We did create ahi_a0h3a at a later date. Prior to that, a variable like rdi3p was commonly used as the primary AHI indicator in SHHS, though this variable required that apneas also have an associated >=3% desaturation (like the hypopneas). The meaning of "RDI" has also shifted a bit over time, so the variable name and its approach for including apneas had become a bit antiquated.
Just to give you a sense of how the scoring program works and how the different AHIs are computed, here's another description. The study is scored once. You cited the rules about hypopneas requiring an associated >=2% desaturation. The scoring program (Profusion) would then give us different variables ("components" for AHI calculations) representing counts of specific event types at specific desaturation/arousal criteria. For instance, we might get something like the following in an individual sleep study.
Thus, if I want a "total AHI" (all hypopneas) I might use #1, if I want ahi_a0h3 I am going to use #2 (for the hypopnea component), and if I want ahi_a0h4 I am going to include #3.
I'm not aware of any projects/publications that looked to re-score parts of the SHHS dataset. The ahi_X variables, like ahi_a0h3a, were derived from the counts of apneas and hypopneas from the original scoring. These were created to mimic AHIs from other cohorts where we normally use "all apneas" and "hypopneas with >=X% oxygen desaturation" as the AHI numerator. The scoring software output counts of respiratory events that met different desaturation thresholds and with/without arousals factored in. You can see this by looking at the variables that comprise the ahi_a0h3a calculation.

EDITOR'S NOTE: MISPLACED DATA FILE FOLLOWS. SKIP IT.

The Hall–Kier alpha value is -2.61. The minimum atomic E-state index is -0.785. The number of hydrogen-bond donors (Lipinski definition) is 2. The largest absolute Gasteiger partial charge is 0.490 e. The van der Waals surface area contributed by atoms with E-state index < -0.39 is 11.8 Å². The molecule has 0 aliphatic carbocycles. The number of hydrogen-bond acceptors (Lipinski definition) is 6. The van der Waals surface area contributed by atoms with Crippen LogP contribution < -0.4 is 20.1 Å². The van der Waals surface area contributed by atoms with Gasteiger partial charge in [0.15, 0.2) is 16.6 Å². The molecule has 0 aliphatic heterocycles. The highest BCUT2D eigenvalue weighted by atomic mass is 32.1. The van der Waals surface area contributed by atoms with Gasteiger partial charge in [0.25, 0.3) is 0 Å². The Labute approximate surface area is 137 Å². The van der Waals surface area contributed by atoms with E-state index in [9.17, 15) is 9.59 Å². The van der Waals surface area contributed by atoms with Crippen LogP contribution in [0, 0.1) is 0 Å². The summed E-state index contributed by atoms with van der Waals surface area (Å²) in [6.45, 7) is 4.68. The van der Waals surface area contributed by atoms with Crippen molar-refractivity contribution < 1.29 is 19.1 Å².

Do you mean variables like the following? https://sleepdata.org/datasets/shhs/variables?search=shift
I opened the dataset and it looks like hstg2t1p is equal to stg2t1p/(time_bed/60), so it looks like time in bed is the denominator.
Could you shed more light on how many subjects you have found that are affected with the misalignment issue? Did you do a test across all 1,800+ subjects with overlapping PSG/actigraphy, or did you identify the problematic subjects above in a more piecemeal fashion? Originally you said you were "noticing many subjects with temporal misalignment".
Thanks again. This is still on our radar - I am trying to see if someone else on our team can take a closer look to gain a better understanding of the issue.
Thanks! How about these IDs? These subjects all used the same actigraphy device and the studies below occurred in chronological order, with some other subjects in between who did not have accompanying PSG data. Between Groups 1 and 2 I believe the actigraphy device may have gone to the manufacturer for maintenance/repairs. Between Groups 2 and 3 there was a daylight saving time shift. I am curious to see if there is a point in time where the watch shifts from being aligned to misaligned, so to speak.
Could you check for this issue and post your plots for MESA ID 5303? This subject used the same actigraphy device as your 6318 example. 5303 was completed a week before 6318.
We will take a look at the examples you provided in more detail and report back.
Thanks for diving into the MESA PSG and actigraphy data and posting this question. PSG and actigraphy were scored independent of one another, so some incongruity may be expected when overlapping the two data sources. The PSG and actigraphy devices were meant to be initialized and setup on the same computer such that the internal timekeeping would match.
Everything I see about subject 4892 looks "OK" from my end. I double-checked with the PSG scorer that the time for sleep onset (9:17 p.m.) is set correctly. The device was set to record between 9:00 p.m. and 7:00 a.m. The subject is very still (based on the activity counts) for some time before 9:17 - maybe they were lying in bed before actually trying to fall asleep. We see this a lot, which adds some guesswork to determining where sleep actually begins when reviewing the actigraphy data.
Please let me know if you find any other questionable disagreements when using the overlap file.
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